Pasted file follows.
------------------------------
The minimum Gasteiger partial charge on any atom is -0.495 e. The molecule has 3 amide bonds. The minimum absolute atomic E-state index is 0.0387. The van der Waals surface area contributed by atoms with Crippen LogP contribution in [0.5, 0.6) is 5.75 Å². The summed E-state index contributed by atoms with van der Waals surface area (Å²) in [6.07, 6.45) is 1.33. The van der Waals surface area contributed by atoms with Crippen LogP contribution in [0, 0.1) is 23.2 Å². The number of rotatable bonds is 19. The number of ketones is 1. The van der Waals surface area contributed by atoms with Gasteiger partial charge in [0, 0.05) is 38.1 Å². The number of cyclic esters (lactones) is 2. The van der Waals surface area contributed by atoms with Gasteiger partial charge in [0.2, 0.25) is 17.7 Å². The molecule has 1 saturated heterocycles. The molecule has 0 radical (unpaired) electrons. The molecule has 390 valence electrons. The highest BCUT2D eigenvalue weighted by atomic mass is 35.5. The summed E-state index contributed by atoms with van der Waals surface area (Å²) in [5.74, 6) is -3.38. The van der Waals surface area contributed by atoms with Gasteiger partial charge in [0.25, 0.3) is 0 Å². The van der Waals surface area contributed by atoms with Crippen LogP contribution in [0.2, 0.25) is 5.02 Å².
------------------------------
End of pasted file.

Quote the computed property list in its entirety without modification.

The minimum Gasteiger partial charge on any atom is -0.495 e. The molecule has 3 amide bonds. The minimum absolute atomic E-state index is 0.0387. The van der Waals surface area contributed by atoms with Crippen LogP contribution in [0.5, 0.6) is 5.75 Å². The summed E-state index contributed by atoms with van der Waals surface area (Å²) in [6.07, 6.45) is 1.33. The van der Waals surface area contributed by atoms with Crippen LogP contribution in [0, 0.1) is 23.2 Å². The number of rotatable bonds is 19. The number of ketones is 1. The van der Waals surface area contributed by atoms with Gasteiger partial charge in [0, 0.05) is 38.1 Å². The number of cyclic esters (lactones) is 2. The van der Waals surface area contributed by atoms with Gasteiger partial charge in [0.2, 0.25) is 17.7 Å². The molecule has 1 saturated heterocycles. The molecule has 0 radical (unpaired) electrons. The molecule has 390 valence electrons. The highest BCUT2D eigenvalue weighted by atomic mass is 35.5. The summed E-state index contributed by atoms with van der Waals surface area (Å²) in [5.74, 6) is -3.38. The van der Waals surface area contributed by atoms with Gasteiger partial charge in [0.25, 0.3) is 0 Å². The van der Waals surface area contributed by atoms with Crippen LogP contribution in [0.2, 0.25) is 5.02 Å².